Yesterday, I wrote in National Review that International Atomic Energy Agency (IAEA) reports on Iran’s nuclear program have been dumbed down by the July 2015 nuclear deal with Iran and will not give specifics on possible Iranian cheating on the deal. Some important aspects of Iran’s nuclear program will no longer be discussed in these reports.
Russia and China support the new scaled-back IAEA reports. Although Obama officials earlier this week said the U.S. also was satisfied with the reports, they reportedly backtracked yesterday when U.S. Ambassador to the IAEA Henry Ensher called on Amano to continue to “provide robust and detailed reporting on Iran’s implementation of its commitments.”
Amano told the Associated Press he won’t be pressured and that his Iran reporting will remain “factual, impartial and include the information which the agency considers necessary.”
Barbara Slavin, a strong supporter of the Obama administration and the Iran nuclear deal, defended the IAEA’s report in an al-Monitor article yesterday. However, she also cited criticism of the IAEA’s new reporting style by two arms-control experts and said “Experts acknowledge that the tone as well as the length of the reports has changed as the IAEA has moved from a position of questioning what amounted to a suspected criminal – the agency’s attitude toward Iran since undeclared nuclear facilities were discovered in 2002 – to monitoring what amounts to that country’s nuclear probation.”
Slavin’s comment is key to understanding what’s going on with the new IAEA reports: The IAEA will no longer investigate alleged “criminal” nuclear activities by Iran since it has been absolved of these activities. The U.S. and other nations voted in December to close the books on Iran’s past nuclear weapons related work. In January, 17 IAEA resolutions on Iran were terminated, many of which were the basis for inspections of its nuclear program. By taking these actions, IAEA members ended the IAEA’s mandate for comprehensive inspections of Iran’s nuclear program and investigating unresolved issues of past nuclear weapons-related work.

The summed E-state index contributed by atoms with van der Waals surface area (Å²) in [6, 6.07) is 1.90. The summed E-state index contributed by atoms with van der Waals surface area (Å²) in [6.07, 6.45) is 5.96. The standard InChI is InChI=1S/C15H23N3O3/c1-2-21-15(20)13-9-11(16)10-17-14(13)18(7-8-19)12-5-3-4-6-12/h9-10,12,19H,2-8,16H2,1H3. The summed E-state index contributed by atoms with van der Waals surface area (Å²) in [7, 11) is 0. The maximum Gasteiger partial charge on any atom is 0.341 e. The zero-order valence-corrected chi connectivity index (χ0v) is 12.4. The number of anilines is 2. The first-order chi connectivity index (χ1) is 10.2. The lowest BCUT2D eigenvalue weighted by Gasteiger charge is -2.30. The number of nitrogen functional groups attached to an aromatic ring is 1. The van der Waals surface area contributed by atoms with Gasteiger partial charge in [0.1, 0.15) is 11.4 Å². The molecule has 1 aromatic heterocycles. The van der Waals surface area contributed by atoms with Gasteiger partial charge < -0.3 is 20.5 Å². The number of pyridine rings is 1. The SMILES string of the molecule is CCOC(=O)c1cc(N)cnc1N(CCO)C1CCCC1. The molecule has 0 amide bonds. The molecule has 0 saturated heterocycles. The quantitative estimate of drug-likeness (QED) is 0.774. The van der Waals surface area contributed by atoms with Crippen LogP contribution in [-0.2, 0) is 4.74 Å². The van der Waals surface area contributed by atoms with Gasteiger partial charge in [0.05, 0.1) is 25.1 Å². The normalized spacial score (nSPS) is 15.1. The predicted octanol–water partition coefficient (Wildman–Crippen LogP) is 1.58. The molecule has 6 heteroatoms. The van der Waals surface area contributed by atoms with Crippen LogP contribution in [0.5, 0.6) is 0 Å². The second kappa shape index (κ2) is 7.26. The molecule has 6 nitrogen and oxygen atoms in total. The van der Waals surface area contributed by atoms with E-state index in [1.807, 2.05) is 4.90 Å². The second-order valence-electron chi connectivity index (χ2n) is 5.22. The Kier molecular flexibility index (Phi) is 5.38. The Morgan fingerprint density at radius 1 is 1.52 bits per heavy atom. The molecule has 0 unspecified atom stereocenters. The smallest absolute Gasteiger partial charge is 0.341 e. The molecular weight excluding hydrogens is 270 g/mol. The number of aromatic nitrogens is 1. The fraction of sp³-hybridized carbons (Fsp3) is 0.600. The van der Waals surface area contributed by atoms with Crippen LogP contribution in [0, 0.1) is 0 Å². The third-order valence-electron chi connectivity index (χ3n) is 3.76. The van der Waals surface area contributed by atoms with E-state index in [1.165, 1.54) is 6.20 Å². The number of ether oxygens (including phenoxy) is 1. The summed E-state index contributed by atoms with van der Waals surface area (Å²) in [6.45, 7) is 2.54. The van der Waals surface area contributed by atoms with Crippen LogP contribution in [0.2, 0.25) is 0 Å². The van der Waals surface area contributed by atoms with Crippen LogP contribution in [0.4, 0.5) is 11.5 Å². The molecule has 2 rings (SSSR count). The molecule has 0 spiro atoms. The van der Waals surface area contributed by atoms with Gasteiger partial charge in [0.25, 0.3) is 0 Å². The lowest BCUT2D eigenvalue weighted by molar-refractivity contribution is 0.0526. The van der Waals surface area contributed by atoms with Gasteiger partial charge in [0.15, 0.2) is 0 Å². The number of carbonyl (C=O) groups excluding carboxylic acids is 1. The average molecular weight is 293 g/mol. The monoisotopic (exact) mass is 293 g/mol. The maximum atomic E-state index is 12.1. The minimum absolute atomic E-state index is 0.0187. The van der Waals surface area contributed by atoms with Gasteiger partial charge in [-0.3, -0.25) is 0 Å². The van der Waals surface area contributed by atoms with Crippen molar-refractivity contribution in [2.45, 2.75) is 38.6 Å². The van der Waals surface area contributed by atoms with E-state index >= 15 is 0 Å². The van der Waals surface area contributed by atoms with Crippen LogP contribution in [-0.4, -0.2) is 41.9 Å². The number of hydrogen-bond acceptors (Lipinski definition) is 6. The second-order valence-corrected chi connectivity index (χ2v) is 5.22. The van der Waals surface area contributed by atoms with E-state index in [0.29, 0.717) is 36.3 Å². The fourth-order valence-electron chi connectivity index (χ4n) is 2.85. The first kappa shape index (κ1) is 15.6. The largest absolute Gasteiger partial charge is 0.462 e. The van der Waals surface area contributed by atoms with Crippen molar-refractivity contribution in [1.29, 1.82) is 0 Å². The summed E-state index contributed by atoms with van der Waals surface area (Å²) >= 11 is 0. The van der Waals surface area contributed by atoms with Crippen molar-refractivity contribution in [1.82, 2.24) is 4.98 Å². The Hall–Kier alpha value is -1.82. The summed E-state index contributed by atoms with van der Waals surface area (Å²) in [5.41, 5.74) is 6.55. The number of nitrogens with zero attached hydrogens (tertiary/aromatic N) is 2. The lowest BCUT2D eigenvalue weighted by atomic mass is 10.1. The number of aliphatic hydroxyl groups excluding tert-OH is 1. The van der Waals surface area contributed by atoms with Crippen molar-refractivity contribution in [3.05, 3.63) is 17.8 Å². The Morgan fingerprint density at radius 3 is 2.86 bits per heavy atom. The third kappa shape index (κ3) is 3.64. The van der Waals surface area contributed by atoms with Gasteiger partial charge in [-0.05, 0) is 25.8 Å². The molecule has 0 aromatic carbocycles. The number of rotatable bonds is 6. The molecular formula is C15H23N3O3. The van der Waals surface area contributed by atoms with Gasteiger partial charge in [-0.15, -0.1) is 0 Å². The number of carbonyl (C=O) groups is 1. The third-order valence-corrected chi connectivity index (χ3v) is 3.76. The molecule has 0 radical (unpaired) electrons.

This does not explain why the IAEA’s new reports are so vague on its new inspection assignment to verify Iran’s compliance with the July 2015 nuclear deal. (The Joint Comprehensive Plan of Action.) I wrote in my March 9 National Review article that this was probably a Western concession to Iran which has long pressed for less-detailed IAEA reports.
We’ll see when the IAEA issues its next quarterly report whether Amano gives in to calls by the U.S. and European states to provide more detailed information on Iran’s nuclear program. I doubt this will happen because China and Russia support the new reports and Iran thinks they are too detailed. For the IAEA to resume issuing the type of comprehensive report it last published in November would require the IAEA Board of Governors to pass a resolution reinstating the agency’s previous inspection mandates. Since this would reverse key elements of the nuclear deal and probably would cause Iran to withdraw from the agreement, I see zero chance of that happening.
Given the constant deception and misinformation peddled by Obama officials on its nuclear diplomacy with Iran, I believe the calls by U.S. officials for the IAEA to be more forthcoming in its Iran reports were political ploys intended to deflect Republican criticism of the nuclear deal and not a sincere attempt to pressure Amano to change the reports. The Obama administration views the Iran deal as a major win for President Obama’s legacy. It does not plan to do anything that could jeopardize this win.